EUROPE FEATURE: How to get Modern with French Country
It’s easy to see why the French Country, (or French Provincial) is popular around the world. Its warm, rustic vibe and attainable style exudes charm. It also probably doesn’t hurt that anything ‘French’ is synonymous with good taste.
The decorating style is a reflection of the homes in the South of France in the 17th and 18th century. It experienced a resurgence in the 90s, and suddenly 'shabby chic' interiors were all the rage. A trend that saw us all distressing furniture and staining fabrics in tea for the desired ‘worn look.’
A fireplace is always at the heart of a French Country home. Image: houzz.com
Today we’re seeing new spins on French Country - and there's more than one fresh take on the classic. It seems the French Country style is so versatile that it works perfectly as a base for other, more modern styles.
Here’s a look at how you can mix other styles for a stunning new take on French Country.
- MODERN FRENCH COUNTRY
French style icon Chanel Coco's once famously said "Before you leave the house, look in the mirror and remove one accessory." She was talking about clothing, but this advice works just as well for those wanting to achieve the Modern French Country look.
If you have beautiful and decorative period features in your home, add just more ornate accessory, such as a gilded gold mirror, and make everything else clean-lined and minimalist. It will highlight the ornate features even more and feel less cluttered and busy. Stick to a simple colour palette of one or two colours and paint both the ceiling and walls in the same hue.
The reason the French Country and Modern works so well comes down to conflict and contrast. Where French Country is soft and rustic, Modern is fresh and sleek. Where French Country is warm, Modern is cool. Bring them together and that’s when the magic really happens...It’s old-world charm meets contemporary chic.
No French Country interior is complete without a fireplace, but that doesn't mean yours has to look or perform like one from the past. You can still get all the ambience and style of a wood one with a gas fireplace. This gives you the benefits of energy efficiency, convenience and a sleek modern update. Modern fireplaces also have the benefit of being able to go anywhere in the home, making them perfect for open-plan spaces.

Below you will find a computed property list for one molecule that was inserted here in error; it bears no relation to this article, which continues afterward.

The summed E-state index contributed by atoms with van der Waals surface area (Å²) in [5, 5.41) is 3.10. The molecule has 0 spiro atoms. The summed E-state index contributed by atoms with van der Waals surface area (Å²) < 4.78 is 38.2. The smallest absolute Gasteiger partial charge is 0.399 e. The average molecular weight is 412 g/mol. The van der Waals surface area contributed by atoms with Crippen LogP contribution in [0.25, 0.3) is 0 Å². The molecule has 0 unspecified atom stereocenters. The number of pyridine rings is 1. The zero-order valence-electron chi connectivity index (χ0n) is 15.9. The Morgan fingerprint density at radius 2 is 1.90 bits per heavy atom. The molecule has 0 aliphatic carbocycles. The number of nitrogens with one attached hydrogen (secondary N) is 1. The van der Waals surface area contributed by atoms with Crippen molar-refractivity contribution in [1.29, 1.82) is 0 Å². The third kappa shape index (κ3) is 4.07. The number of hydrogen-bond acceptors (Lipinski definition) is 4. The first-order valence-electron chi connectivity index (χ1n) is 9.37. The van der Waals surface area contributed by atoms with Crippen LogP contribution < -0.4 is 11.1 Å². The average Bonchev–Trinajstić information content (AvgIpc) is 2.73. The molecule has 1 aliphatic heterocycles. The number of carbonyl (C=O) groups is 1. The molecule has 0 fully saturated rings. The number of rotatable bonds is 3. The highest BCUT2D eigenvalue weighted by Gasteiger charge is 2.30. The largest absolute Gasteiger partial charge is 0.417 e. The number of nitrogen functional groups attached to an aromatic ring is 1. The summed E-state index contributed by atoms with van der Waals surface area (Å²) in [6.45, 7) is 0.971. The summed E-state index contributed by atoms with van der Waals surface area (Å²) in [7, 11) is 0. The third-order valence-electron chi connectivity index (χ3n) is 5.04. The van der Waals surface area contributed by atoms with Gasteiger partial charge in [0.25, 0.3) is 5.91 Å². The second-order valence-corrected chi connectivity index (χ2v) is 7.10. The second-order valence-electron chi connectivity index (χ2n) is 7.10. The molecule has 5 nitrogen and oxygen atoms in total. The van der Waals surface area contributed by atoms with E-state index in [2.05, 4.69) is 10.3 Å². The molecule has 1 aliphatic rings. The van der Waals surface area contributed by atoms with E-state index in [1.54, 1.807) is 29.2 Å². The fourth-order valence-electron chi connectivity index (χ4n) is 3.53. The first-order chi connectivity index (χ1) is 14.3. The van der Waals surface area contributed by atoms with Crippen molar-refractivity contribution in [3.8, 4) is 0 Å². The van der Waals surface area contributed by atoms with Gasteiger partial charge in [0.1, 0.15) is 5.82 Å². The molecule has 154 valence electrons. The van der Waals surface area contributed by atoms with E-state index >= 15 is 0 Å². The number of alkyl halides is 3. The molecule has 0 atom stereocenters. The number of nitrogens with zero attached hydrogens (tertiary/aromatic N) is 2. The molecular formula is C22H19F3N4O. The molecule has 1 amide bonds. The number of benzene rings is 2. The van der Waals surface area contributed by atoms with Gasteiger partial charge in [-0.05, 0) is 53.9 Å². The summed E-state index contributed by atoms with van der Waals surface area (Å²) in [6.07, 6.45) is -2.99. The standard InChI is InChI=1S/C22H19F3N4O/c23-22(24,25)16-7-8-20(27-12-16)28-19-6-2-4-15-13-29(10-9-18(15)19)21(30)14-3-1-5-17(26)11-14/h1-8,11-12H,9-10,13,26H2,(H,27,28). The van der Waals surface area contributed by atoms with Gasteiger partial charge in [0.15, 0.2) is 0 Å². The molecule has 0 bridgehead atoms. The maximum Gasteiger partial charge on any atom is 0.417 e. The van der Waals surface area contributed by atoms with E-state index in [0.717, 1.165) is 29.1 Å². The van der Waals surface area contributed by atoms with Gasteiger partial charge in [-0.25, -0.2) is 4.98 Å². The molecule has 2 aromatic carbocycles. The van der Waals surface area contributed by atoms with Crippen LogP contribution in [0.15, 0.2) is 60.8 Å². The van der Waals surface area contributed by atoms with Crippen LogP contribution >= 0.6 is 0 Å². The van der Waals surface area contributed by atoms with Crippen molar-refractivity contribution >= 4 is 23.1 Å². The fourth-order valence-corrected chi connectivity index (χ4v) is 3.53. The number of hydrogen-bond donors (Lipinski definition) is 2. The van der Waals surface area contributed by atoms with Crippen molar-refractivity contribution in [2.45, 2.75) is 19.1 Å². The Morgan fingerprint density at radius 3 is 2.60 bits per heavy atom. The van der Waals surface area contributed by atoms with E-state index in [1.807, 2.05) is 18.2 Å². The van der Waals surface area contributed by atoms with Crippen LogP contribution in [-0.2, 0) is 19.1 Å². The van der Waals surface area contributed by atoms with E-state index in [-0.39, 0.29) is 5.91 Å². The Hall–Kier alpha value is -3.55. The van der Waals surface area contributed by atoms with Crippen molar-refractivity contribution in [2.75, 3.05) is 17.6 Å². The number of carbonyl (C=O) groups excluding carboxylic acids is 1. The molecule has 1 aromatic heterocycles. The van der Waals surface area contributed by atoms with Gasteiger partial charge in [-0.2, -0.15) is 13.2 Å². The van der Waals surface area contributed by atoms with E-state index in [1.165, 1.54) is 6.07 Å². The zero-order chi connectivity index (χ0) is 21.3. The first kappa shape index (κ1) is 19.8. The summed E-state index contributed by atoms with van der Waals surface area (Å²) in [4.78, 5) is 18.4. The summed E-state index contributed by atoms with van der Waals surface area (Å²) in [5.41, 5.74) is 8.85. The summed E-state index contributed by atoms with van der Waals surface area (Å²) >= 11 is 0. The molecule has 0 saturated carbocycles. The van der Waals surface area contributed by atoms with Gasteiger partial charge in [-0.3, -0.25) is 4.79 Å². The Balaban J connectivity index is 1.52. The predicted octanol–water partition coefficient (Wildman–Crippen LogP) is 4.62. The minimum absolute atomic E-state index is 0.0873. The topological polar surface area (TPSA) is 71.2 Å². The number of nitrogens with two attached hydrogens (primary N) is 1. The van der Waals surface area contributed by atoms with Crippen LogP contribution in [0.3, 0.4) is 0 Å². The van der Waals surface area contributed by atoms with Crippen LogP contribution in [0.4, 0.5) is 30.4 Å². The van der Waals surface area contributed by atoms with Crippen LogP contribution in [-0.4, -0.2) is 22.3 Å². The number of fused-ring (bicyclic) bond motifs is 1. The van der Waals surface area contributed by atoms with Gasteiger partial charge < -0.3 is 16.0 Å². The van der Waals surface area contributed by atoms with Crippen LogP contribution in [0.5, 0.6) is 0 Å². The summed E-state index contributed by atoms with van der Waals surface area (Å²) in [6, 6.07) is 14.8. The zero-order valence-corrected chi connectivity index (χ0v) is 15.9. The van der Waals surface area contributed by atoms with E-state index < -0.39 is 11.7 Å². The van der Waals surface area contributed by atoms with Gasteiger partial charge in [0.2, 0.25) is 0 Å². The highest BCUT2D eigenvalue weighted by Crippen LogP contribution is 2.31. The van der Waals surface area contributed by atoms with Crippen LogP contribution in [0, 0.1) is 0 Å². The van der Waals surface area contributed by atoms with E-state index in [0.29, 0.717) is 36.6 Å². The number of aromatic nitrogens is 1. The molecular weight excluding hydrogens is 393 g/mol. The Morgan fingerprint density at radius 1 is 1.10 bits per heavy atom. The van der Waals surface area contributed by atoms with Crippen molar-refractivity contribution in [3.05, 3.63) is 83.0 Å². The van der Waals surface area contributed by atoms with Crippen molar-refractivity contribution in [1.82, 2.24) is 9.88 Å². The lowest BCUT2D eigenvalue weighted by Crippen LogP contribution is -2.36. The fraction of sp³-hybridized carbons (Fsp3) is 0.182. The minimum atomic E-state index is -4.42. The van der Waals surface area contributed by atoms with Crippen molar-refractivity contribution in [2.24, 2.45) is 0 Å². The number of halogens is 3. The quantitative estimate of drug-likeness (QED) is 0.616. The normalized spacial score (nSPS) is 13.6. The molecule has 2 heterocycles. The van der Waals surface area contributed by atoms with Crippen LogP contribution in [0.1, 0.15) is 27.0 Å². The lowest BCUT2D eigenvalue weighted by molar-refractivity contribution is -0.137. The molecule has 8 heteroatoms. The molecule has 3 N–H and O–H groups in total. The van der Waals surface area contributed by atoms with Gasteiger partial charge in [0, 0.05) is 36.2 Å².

3. BOHEMIAN FRENCH COUNTRY
To nail the Bohemian French Country look you really need to shake things up a bit. Throw out the symmetry rule, take away the need for matching side tables and lamps and mix it up. The more unexpected, the better. Take a French Country base and add in pieces from other eras and suddenly you've taken the room to a whole new place.
The room below is the perfect example of this. It has the classic French Country base of timber herringbone floorboards, paneled wood walls, a marble stone fireplace and French linen bedding. It has then added an eclectic mix of mid-century (starburst mirror); industrial (angle-poise lamp); art deco (curved chair) and ethnic (shaggy Moroccan rug) pieces. Despite all these different elements the room feels restrained, timeless and sophisticated, and this comes down to the classic French Country base and limited use of colour.
4. COASTAL FRENCH COUNTRY
With some slight tweaks, like ocean-inspired hues and geometric patterns, you can modernise your French Country interior to the Coastal/Hamptons interior style. Like French Country, it brings together the freshness of white with natural tones and timber. This style prefers matching furniture for preppy appeal, but brings in natural accessories like sea shells and rattan baskets for a more casual, holiday feel.
5. INDUSTRIAL FRENCH COUNTRY
Another perfect match for French Country is Industrial style. With just a few key features, such as vintage enamel light shades, exposed brick and concrete floors, you've given the farmhouse style a cool, masculine edge. It's a look that works well in kitchens and makes for a casual, family-friendly and practical space.
The key for this look is mixing a range of raw natural materials and warming up the harshness of steel and concrete with wood and worn leather.
Which modern take on French Country do you like the most?